West River Eagle

Is Lakota language Ordinance #66 being followed or ignored?

Wakiyan Peta insists on being identified only as a “ikce wicasa,” a “common man,” which shows his dedication to traditional Lakota values and principles.

Aware of the endangered state of the Lakota language, Peta is concerned about the next Seven Generations. He says, “It took twenty years for me to learn a few very basic Lakota phrases and a few songs. I want something better for the next seven generations.”

He refers to the Seventh Generation Principle, a traditional Indigenous teaching which encourages consideration of the seven generations coming after you in your words, work and actions; and an injunction to remember the seven generations who came before you.

Peta is concerned that the Lakota language may not be known in the next seven generations unless his generation takes greater action to preserve and revitalize the language. His own children have now graduated from high school with very limited Lakota proficiency. 

Peta says, “When my kids were still in school, from time to time we would hear from the teachers and administrators say, ‘Be sure the kids are in school and at their best on (certain dates). We’re going to have proficiency exams in (English or math or science) that day.’ I never once heard, ‘Be sure the kids are in school and ready to take their Lakota language proficiency exam.’”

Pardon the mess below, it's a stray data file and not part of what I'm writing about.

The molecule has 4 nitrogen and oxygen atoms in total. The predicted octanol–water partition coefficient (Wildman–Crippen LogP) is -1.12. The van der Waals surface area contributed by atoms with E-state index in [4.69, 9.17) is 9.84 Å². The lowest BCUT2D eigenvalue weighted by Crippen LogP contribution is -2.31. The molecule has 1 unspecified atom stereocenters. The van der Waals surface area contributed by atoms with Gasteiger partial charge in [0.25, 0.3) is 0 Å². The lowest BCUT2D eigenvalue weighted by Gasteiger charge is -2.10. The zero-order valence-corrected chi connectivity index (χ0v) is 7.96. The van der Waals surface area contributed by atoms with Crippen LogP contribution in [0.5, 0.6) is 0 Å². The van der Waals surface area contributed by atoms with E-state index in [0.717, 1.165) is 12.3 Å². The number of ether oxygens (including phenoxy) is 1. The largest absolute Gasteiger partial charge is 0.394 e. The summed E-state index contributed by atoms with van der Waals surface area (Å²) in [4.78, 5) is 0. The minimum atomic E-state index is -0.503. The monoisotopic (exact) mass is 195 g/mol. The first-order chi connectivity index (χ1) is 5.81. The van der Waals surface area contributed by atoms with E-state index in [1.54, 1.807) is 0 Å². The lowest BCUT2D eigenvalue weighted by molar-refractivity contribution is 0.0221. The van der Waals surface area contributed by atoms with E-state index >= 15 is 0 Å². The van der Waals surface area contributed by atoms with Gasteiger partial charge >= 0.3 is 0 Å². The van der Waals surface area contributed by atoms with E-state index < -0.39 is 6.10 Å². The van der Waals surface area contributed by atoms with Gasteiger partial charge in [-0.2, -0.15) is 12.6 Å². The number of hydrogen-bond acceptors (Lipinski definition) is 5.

Peta says his children were never tested for Lakota language proficiency. He thinks that testing and documentation of Lakota language proficiency is every bit as important as testing for proficiency in other subject areas.

He emphasizes that he is not looking for someone to blame for the deficiency of Lakota language skills. He is only looking for solutions and answers.

In September 1994, the Cheyenne River Sioux Tribe (CRST) passed Ordinance 66, “The Lakota Language and Culture Education Code of the Cheyenne River Sioux Tribe.” Amendments were passed on December 6, 2001. 

Ordinance 66 contains these declarations and stipulations:

– “Today, the status of the Cheyenne River Sioux Tribe as a sovereign Indian tribe, our rights to self-determination, survival of our history, values, and political institutions, and our future self-sufficiency are directly related to, and dependent on, the vitality of our Lakota language and culture.”

– “The education of our children as fluent Lakota speakers is vital to maintaining Lakota as a living language and education of our children in our Lakota culture is vital to the maintenance of our culture for the next seven (7) generations. Therefore, Indian children educated on the Cheyenne River Sioux Reservation should be fluent Lakota speakers and well-versed in our Lakota culture, and history, including political institutions, upon their graduation from high school.”

– “Indian students are fully capable of fluency in both the Lakota and the English languages and complimentary instruction in both Lakota language and culture and English language and culture will enhance the overall educational skills and achievement of our students.”

– “The Tribal Council has a duty to enact minimum standards for education in Lakota language and culture for Bureau of Indian Affairs schools and tribal schools, and Tribal Council encourages public schools on the Reservation to provide the same curriculum to our Indian students in attendance there. The Bureau has a duty to comply with minimum education standards for Lakota language and culture.”